Needs Assessment

In Extension, needs assessment should be a part of program planning and evaluation. You probably already recognize the importance of assessing need when developing or tweaking programs. You may already use bits and pieces of information to help guide your program decision making. This is a good start, but there are some structured ways to be thinking about needs assessment. Recognizing and even following the steps of more structured needs assessment can help us all craft more meaningful programs that serve our desired audiences and can easily be evaluated on their ability to meet the needs of constituents. In many cases, needs assessment can foster positive and meaningful changes to the way we think about and develop programs. Use the resources below to learn about the steps of a high-quality, structured needs assessment.

Needs Assessment Resources

Needs Assessment Primer (PDF) by Sam Angima & Lena Etuk, Oregon State University Extension Service

Needs Assessment Example (PDF) by Lena Etuk & Sam Angima, Oregon State University Extension Service

Needs Assessment Webinar (scroll down to 2012, November 9) by Lena Etuk & Sam Angima, Oregon State University Extension Service

Needs Assessment Presentation (1 hour 30 minutes) by Lena Etuk & Sam Angima, Oregon State University Extension Service

Program Planning for Maximum Impact (PPT) by Lena Etuk, Oregon State University Extension Service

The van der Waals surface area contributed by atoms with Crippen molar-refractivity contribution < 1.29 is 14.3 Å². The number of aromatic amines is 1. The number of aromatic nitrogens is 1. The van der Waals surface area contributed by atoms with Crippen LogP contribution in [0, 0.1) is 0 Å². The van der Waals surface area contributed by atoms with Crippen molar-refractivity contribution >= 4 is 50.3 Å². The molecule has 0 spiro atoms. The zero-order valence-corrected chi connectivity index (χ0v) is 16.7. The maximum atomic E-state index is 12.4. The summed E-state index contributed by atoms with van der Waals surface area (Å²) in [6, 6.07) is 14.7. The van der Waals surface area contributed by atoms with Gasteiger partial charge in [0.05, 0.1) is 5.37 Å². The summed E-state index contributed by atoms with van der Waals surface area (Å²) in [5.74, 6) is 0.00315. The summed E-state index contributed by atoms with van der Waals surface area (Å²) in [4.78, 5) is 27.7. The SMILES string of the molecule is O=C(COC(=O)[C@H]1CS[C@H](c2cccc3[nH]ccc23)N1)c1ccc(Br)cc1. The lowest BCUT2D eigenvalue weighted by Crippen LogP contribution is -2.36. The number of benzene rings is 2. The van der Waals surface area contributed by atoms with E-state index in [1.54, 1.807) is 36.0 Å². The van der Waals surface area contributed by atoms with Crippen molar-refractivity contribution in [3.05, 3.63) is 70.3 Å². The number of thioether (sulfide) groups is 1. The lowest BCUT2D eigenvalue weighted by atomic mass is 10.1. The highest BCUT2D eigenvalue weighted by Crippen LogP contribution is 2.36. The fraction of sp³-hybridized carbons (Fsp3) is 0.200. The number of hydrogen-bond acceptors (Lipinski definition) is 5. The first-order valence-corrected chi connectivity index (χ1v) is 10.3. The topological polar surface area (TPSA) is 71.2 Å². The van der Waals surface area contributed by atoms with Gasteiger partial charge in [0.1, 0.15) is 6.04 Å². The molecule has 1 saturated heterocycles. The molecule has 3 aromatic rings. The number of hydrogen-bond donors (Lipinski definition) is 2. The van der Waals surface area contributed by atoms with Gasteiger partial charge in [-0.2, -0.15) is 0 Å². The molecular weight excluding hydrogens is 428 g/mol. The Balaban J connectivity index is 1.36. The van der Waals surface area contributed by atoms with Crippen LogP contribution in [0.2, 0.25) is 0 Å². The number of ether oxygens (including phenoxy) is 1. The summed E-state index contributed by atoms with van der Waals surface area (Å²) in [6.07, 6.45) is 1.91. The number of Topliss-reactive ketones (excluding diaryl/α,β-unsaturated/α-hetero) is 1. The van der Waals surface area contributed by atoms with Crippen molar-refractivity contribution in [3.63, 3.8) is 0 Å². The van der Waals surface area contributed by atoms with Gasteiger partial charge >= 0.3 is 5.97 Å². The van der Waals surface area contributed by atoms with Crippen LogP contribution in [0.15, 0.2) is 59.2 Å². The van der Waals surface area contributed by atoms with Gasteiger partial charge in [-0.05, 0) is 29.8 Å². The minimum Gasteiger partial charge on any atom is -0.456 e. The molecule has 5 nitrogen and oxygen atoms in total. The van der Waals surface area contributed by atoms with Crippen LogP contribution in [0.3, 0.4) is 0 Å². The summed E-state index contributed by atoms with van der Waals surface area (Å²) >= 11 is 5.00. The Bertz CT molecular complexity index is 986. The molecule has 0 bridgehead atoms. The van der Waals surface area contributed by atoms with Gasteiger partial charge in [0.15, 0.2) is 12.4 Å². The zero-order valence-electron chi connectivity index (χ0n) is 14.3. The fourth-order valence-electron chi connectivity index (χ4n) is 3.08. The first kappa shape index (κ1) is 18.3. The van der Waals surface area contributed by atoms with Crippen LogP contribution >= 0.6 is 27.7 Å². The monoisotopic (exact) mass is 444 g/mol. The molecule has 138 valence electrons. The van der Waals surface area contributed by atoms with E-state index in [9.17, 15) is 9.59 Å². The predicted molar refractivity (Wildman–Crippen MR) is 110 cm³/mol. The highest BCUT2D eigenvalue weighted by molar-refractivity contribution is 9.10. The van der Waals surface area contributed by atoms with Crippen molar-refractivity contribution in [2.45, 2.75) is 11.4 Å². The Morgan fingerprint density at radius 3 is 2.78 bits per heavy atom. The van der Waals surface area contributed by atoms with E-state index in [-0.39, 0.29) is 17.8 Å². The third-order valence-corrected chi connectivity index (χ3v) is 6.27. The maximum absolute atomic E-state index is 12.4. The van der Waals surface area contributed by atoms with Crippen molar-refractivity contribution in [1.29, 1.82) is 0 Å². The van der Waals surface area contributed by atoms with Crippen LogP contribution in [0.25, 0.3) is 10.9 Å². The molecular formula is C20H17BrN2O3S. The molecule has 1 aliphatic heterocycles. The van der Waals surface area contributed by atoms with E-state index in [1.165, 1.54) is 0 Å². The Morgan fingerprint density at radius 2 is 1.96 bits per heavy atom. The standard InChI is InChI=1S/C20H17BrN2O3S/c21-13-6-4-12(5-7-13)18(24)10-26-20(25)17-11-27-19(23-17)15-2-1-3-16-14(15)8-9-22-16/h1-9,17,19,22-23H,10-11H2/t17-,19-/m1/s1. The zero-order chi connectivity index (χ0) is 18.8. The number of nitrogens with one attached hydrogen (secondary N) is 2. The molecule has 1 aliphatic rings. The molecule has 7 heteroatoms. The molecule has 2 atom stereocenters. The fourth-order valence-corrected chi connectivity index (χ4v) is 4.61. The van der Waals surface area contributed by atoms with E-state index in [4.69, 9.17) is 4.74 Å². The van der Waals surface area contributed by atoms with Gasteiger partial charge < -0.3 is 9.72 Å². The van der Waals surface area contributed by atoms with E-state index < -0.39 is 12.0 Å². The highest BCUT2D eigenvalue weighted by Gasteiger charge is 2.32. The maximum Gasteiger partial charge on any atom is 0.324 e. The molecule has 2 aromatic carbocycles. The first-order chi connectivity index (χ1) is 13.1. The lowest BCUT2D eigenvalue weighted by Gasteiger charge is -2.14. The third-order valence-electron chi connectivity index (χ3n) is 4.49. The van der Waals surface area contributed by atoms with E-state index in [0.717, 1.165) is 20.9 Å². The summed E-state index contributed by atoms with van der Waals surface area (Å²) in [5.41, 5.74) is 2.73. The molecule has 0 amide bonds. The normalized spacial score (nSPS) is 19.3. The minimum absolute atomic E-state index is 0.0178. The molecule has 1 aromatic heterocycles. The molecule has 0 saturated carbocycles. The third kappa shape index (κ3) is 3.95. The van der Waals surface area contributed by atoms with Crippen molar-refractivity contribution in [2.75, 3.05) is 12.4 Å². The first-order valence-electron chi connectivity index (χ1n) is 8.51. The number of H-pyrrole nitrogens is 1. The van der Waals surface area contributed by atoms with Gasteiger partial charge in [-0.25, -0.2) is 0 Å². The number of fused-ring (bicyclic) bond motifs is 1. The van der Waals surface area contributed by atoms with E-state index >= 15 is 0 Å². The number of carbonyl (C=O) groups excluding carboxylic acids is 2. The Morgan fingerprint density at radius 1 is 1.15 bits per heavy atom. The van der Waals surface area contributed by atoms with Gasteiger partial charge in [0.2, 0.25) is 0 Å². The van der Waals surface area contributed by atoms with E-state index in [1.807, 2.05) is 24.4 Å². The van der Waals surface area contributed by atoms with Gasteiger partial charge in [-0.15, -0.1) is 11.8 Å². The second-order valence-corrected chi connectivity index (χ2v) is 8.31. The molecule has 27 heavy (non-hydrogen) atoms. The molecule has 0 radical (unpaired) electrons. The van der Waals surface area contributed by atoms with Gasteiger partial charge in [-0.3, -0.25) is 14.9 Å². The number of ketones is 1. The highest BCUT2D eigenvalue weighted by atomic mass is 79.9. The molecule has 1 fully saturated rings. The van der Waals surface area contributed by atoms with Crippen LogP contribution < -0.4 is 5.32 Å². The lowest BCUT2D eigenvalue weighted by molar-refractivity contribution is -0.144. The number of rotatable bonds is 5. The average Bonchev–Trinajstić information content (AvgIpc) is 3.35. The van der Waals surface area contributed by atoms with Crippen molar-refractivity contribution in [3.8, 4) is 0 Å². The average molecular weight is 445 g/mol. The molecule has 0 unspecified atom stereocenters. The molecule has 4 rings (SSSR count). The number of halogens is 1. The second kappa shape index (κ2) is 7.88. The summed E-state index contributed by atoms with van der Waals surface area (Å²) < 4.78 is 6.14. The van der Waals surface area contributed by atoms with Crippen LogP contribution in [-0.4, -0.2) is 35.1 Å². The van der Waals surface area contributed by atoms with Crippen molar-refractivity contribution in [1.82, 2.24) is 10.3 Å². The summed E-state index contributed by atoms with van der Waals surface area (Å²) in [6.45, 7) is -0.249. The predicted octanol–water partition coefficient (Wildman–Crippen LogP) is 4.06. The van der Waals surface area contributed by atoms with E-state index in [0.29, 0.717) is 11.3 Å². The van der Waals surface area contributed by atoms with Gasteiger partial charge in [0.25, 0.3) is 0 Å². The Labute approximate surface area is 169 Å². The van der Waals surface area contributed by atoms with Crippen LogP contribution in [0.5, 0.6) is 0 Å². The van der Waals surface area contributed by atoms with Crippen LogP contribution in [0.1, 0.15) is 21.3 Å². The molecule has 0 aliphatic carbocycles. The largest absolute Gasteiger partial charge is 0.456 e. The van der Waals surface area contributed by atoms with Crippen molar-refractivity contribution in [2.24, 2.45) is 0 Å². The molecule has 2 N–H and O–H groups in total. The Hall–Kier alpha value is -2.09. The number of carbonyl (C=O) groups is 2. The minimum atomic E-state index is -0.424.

Program Planning for Maximum Impact presentation (1 hour, 20 minutes) by Lena Etuk, Oregon State University Extension Service

Program & Proposal Enhancement Tools (.docx) Worksheets to help you craft a solid proposal for programs - by Dave King, Lena Etuk, & Sam Angima

Get Help

Need help with needs assessment? Contact:

Lena Etuk, Social Demographer

Sam Angima, Regional Administrator

Lena and Sam can help you:

  • Build your own needs assessment capacity through trainings or consultation
  • Conduct a needs assessment

Contribute

Have you conducted a needs assessment that followed the principle of measuring the difference between “what is” and “what should be?” Would you be interested in sharing it with others as an example? If so, please send Sam Angima or Lena Etuk a summary of that needs assessment (2-6 pages). They'll review it, maybe make some comments on it, and then share it with others as an example on this webpage or in trainings. 

Here is a template you can use to guide your development of a Needs Assessment Summary:

Needs Assessment Exemplar Summary Template